Ligers For Sale
Ligers in particular have piqued the interest of exotic animal lovers who are fond of big cats, with their large size, striking features and unusual breed making them rare and valuable. Below we will explore the history of ligers, as we try and assess the responsibility that comes with keeping these extant felines as pets.
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History of Ligers
A liger is a hybrid cross that occurs between a male lion and a tigress, and differs from a tigon which is a lioness and male tiger cross. It has the head and tail of a lion (minus the mane) and the body of a tiger, and has faint tiger striped patterns on its body and rosettes on its head.
The history of ligers stretches back almost 200 years to the late 18th century, with several engravings and paintings depicting their existence. The Gir Forest in India is the only place in the world where the territories of lions and tigers overlap, and there are reports that a liger was born in this region in 1799- a single painting is the only proof of this.
Officially, the 1st liger ever recorded was in Asia (in the India-Pakistan region) in 1824. During this period in history India was ruled by the British, and ligers were often presented as gifts to the royal family. In 1837 two liger cubs were bestowed upon King William IV and his heir Queen Victoria. 60 years later (in 1897) a number of liger cubs were born in Hamburg at the Hagenback's Tierpark. In 1935, 4 liger cubs from 2 litters were bred in Bloemfontein, South Africa at the zoological gardens. 3 of these ligers survived to adulthood, and in 1953 (at the age of 18) the sole male liger weighed in at 750 lbs and was nearly half a meter taller than all the full grown lions when measured at the shoulder.
In 2007, a tigress in China named Huan Huan became famous after giving birth to a record 12 ligers over a period of nearly 5 years. These liger cubs included a set of twins and a set of quadruplets, and out of the 12 cubs 10 survived infancy.
Housing Ligers in Captivity
Ligers only exist in captivity, and there has never been evidence that suggests that their habitat ever existed in the wild. They are active animals that have a gentle and docile demeanor, but this may be due to the fact that they are born in captivity and are therefore tamed. There are about 100 ligers in the world, and 30 of these live in the USA. Though it is not illegal in some states to breed these hybrids, zoo policy expressly forbids this practice-even though a liger may sometimes be conceived by accident.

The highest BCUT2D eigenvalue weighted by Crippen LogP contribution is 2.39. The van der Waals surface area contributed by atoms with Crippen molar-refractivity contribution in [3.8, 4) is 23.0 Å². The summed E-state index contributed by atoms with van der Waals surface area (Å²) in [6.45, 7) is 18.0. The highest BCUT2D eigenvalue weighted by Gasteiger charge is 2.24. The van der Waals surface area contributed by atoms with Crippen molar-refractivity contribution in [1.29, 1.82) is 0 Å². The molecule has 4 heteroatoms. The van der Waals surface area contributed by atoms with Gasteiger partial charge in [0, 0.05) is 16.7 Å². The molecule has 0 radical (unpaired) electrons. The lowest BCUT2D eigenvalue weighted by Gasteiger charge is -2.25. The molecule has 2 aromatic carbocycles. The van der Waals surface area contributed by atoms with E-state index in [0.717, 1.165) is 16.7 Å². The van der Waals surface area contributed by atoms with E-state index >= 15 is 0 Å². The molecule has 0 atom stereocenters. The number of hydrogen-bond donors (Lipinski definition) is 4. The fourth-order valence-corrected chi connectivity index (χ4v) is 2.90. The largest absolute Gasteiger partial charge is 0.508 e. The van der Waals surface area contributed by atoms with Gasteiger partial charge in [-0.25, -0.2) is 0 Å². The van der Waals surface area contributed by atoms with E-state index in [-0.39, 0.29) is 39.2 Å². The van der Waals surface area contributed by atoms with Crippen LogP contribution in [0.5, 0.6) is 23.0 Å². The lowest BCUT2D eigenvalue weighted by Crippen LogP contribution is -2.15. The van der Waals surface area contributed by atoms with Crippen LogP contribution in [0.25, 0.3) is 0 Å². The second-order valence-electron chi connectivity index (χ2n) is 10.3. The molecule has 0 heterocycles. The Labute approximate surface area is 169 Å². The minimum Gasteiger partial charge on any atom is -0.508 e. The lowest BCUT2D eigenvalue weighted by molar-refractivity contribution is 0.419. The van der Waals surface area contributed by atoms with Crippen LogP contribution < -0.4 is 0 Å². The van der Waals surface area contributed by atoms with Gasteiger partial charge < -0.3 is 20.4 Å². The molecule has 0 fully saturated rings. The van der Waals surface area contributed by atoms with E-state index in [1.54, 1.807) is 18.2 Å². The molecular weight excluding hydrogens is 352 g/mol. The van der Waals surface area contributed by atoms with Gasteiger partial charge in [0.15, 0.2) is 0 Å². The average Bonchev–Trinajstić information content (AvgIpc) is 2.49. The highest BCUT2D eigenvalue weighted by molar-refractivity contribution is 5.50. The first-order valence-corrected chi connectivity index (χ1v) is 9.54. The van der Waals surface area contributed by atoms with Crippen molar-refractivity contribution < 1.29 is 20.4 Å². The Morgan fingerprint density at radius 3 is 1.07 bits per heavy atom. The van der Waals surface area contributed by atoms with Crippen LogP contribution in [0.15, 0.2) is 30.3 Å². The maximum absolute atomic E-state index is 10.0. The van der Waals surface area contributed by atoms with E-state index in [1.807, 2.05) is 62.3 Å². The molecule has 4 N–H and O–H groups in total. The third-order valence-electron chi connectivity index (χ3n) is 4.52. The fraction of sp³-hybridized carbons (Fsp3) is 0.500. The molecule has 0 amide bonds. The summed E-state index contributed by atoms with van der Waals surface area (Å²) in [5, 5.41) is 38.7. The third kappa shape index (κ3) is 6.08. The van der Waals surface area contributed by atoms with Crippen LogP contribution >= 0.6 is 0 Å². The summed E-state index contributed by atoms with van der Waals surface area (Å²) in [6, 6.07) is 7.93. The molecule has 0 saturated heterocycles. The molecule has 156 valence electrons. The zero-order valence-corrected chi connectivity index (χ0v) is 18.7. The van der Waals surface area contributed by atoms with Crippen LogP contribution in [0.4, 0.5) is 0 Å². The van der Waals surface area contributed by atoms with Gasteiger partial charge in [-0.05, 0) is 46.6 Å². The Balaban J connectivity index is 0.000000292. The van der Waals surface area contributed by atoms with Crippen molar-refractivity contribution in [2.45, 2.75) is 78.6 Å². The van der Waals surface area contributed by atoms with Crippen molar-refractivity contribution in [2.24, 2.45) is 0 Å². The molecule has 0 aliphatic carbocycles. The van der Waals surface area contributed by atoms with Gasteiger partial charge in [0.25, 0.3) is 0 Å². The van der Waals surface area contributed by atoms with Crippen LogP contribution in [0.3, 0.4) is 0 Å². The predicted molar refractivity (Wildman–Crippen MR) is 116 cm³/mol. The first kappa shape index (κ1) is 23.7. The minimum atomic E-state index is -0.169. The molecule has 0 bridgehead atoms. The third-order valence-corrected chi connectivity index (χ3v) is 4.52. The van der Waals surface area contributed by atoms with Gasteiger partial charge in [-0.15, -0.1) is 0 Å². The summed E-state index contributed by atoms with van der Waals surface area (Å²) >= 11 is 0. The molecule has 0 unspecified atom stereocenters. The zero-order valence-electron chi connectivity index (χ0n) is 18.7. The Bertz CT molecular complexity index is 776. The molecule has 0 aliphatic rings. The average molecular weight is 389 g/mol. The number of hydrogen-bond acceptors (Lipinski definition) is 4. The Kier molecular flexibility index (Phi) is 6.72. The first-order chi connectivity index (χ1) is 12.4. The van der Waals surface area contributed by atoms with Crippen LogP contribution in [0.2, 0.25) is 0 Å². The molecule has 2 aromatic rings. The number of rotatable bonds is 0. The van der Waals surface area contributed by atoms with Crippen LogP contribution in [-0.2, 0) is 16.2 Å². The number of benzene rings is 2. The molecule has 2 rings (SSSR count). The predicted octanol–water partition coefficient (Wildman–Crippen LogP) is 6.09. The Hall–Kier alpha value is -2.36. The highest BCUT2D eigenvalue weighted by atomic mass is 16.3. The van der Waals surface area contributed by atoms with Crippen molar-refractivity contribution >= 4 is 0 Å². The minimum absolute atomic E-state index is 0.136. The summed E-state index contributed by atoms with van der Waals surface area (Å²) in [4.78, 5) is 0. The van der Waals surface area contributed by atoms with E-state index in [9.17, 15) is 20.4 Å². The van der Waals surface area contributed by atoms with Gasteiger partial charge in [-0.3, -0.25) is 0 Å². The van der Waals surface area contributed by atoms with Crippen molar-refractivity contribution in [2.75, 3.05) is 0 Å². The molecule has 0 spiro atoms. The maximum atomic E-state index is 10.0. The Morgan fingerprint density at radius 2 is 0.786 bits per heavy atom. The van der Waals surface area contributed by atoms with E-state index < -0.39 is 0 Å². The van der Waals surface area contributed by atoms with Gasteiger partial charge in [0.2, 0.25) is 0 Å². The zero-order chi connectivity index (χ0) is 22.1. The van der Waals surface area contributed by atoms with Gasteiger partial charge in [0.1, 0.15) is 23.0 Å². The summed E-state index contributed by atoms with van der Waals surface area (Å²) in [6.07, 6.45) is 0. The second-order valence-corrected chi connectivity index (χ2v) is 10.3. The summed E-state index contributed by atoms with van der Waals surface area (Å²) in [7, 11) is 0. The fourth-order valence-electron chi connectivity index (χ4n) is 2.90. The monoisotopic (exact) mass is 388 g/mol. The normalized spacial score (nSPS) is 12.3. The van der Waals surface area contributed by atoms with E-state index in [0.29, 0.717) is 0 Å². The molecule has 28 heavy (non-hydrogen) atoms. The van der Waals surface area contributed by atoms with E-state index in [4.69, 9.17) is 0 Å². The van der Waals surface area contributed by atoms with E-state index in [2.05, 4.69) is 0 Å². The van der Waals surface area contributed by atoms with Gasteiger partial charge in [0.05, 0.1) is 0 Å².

Baby ligers are often kept as pets, but their owners often transfer them to sanctuaries when they grow too big. A non-obese male liger can reach to between 3 and 3.5 m in length and 900 lbs in weight(larger than the Siberian male tiger), and the female liger can reach to 3.05 m in length and 705 lbs in weight. These animals often live to between 15 and 20 years, though the USA's first female liger- Shasta, lived to 24 years of age.
What do Ligers eat?
A liger can comfortably eat 100 lbs of food in one sitting; however this is unhealthy as they are susceptible to obesity. A healthy liger diet would include milk, 18-25 lbs of raw meat and 1 gallon of water daily. Raw meat can include venison, beef, elk, horse, mutton, rabbit, chicken, goat and pigs. A liger will eat the whole animal including the organs, muscles and bones. You should never feed a liger fried food, chocolate or chicken bones.
To begin with, all liger cubs are given vaccines before adoption. Because of the small number of ligers in the world, it has become difficult to fully examine the gene deficiency of this species. Even though they inherit the strongest features of the lion and the tiger, they have a number of defective genes that make them susceptible to certain diseases.
The cub mortality rate of ligers is equal to that of tigers and lions, but as a liger grows up it becomes prone to blindness, pyometra, neurological problems, a weakened heart and other health issues- these issues are under debate.
The leading cause of death in ligers includes kidney failure, weak immune system, renal failure, arthritis and bone cancer. It is therefore critical to have a vet check on your liger, and a once a year vet visit is recommended barring health complications. As a liger grows the frequency of vet visits may grow to include dental work, xrays for spinal problems and ultra sounds for cancer.
Just like all cats, ligers require daily exercise in order to prevent obesity- which is a common trait in this species. It is recommended to have at least 15 acres of land to let them walk and run; unfortunately these animals are lazy during the day and prefer to exercise at night (between 7pm and 3 am). Additionally, ligers take after their tiger fathers and enjoy swimming. If you are keeping a liger as a pet or in an enclosure, it is essential for you to have a pond or water hole for them to swim in.
In conclusion, it is not easy rearing a liger and it should never be done for sport or entertainment. These hybrids require huge amounts of food, expert vet care, experienced handlers and a lot of patience. Because they grow fast and they grow big, it is advised for you to only keep them as pets for a short amount of time (6 months) before you move them to specialist housing.
The allure of ligers is apparent, they are rare and they are stunning. Ensure that you have the resources to take care of a liger so that they do not suffer from disease, malnutrition or obesity.